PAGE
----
Researchers in JPL’s Ice Physical Properties Laboratory are recreating the ices found on the frigid bodies that inhabit the cold, outer reaches of our solar system. The goal is to study up-close the chemical and physical processes that take place on and beneath the surface of Titan, Europa, and other fascinating icy bodies such as Enceladus and Iapetus. The lab has specialized equipment, some of it newly invented, to replicate many of the ices found on these frozen worlds and measure how they respond to different conditions.
This unique facility is helping scientists answer questions about how Jupiter’s ice-covered moon Europa might harbor a liquid ocean beneath its surface and how the freezing Enceladus, which circles Saturn, can produce plumes of water ice particles. “We’re trying to shed light on processes that have occurred in the evolution of these bodies and understand what is happening on them now,” said JPL planetary scientist Julie Castillo.
Saturn’s moon Titan, where the surface temperature is about 94 Kelvin (minus 290 degrees Fahrenheit), is of particular interest to the lab’s scientists. Its environment is rich in organic chemicals thought to be possible precursors to life. There is evidence that active cryovolcanoes may be spewing super-chilled liquids onto the moon’s surface and into its thick atmosphere. While Titan has lakes of liquid methane on its surface, the water on Titan’s surface is frozen to rock-like hardness.
Castillo and her colleagues in the ice lab are studying how ice, hydrocarbons and mixtures of water and ammonia interact on this mysterious, haze-shrouded moon. “We are replicating the conditions found at Titan in the lab,” Castillo said. “We can produce methane rain like that on Titan and see what happens when it falls on a cold, icy substrate like Titan’s surface.”
“Recreating and testing ices like those found on Titan and Europa allows us to understand how certain processes work in the extreme conditions of these icy satellites," said the ice lab’s principal investigator and manager, JPL physicist Martin Barmatz. Barmatz, together with Castillo, Cassini scientist Karl Mitchell and Fang Zhong of JPL’s low-temperature physics group, was instrumental in establishing the lab two years ago. So far a dozen JPL scientists have been involved with the facility.
Lab scientists began their ice research with pure water, to which they added more ingredients, such as ammonia or salts, to mimic the content of the ices found in the outer solar system. Zhong and Joe Young, known as the lab’s “cryogenics geniuses,” devised new apparatus for testing these exotic ices.
The lab is equipped with an array of devices to test the mechanical properties of different ices, such as how they respond to changes in pressure. There are also facilities for calorimetry and viscometry—making measurements of the effect of heat on ice and the consistency of ice. “Our cryogenic apparatus are world-class,” said Barmatz.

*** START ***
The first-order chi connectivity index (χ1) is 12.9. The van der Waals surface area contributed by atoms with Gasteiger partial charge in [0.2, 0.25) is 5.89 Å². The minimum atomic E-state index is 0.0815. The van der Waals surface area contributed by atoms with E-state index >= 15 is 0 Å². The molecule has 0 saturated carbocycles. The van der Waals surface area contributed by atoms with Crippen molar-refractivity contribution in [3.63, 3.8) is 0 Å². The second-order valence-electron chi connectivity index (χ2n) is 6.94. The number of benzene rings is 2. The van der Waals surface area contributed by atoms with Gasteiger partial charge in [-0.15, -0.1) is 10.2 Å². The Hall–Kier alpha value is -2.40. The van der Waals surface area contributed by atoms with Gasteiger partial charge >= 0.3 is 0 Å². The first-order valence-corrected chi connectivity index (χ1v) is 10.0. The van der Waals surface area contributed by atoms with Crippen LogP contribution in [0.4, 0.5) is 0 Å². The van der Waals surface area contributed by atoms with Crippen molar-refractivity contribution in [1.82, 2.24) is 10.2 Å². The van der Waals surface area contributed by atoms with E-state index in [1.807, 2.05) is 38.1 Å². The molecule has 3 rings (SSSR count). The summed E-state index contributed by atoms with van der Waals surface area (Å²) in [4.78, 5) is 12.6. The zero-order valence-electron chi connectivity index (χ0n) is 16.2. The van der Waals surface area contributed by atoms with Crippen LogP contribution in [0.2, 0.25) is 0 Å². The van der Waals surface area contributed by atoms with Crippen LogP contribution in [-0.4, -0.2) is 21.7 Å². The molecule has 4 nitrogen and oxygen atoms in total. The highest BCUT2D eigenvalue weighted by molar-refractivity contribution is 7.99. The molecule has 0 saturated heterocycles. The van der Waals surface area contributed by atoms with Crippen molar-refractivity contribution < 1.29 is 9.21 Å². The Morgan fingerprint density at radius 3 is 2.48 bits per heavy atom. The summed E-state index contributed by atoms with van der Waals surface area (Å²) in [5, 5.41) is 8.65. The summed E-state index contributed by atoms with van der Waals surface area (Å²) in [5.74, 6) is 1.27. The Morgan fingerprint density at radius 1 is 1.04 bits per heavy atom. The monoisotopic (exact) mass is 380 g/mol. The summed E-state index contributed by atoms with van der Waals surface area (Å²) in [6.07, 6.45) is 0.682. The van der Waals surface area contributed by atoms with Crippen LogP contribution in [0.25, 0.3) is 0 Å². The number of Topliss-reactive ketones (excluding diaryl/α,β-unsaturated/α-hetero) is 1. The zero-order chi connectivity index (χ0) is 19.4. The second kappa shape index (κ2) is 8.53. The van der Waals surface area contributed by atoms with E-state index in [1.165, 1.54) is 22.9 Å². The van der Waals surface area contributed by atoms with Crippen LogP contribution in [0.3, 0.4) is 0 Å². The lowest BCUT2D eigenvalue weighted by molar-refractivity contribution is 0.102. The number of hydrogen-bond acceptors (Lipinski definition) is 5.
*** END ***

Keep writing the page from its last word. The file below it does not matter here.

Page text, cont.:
One of the early goals for lab scientists was to create and study clathrate hydrates, water ices that form at low temperture and under high pressure and have molecules of different gases locked inside their ice crystals. Postdoctoral researcher and Titan specialist Mathieu Choukroun, who joined the lab last year, has developed a specialized high-pressure system for making many types of these frozen compounds.
Clathrates may be one explanation for the plume activity on Enceladus, Scientists theorize that many of the gases detected in the jets of gas and ice that shoot out from Enceladus’ south polar region could have come from clathrates. Understanding ice behavior will help explain how some frozen worlds can become warm enough to have active features like plumes, ice volcanoes or subsurface liquid reservoirs.
“For decades, scientists have been trying to understand tidal heating,” said Castillo. Tidal heating is warming caused by friction when a body is flexed by the gravitational pull of a nearby planet. “We’ve been able to demonstrate in the lab how ice responds to tidal forcing over a period of days. This is the only lab in the world with this capability. We found that the mechanism many computer models use to describe tidal heating isn’t correct and are providing new data on how ice deforms when under pressure. The ice actually becomes a lot like play dough.”
While the ice lab’s focus has been on other worlds, the research has applications close to home. “Knowing more about the thermal and mechanical properties of ice will help us create better models of Earth’s ice sheets,” Castillo said. "It will also improve our ability to analyze ice cores -- one of the most important records we have of Earth’s past climate."
Castillo recently began organizing an informal ice research network at JPL to share information and support ongoing studies. “We have experts here on most topics relating to ice, whether it is terrestrial, planetary, astrophysical, observed, modeled, explored, sea ice, lake ice, ice with organics and biological cells, clathrates, polar ice, permafrost, snow, cloud ice or cryogenic non-water ices,” said Castillo. “They’re doing cutting-edge research on a wide range of issues from climate change on Earth to habitability in the solar system and beyond.”
“Even though we work on different types of ice and for different applications, we’re all dealing with a fascinating material,” Castillo said. “Ice is found nearly everywhere in the universe and comes in many forms. Where there is ice, there is often water, and where there is water, there is the possibility of life.”
For more information about JPL’s Ice Physical Properties Laboratory, see Julie Castillo’s new blog entry at https://scienceandtechnology.jpl.nasa.gov/community/blogs/index.cfm?FuseAction=ShowBlog&NewsID=418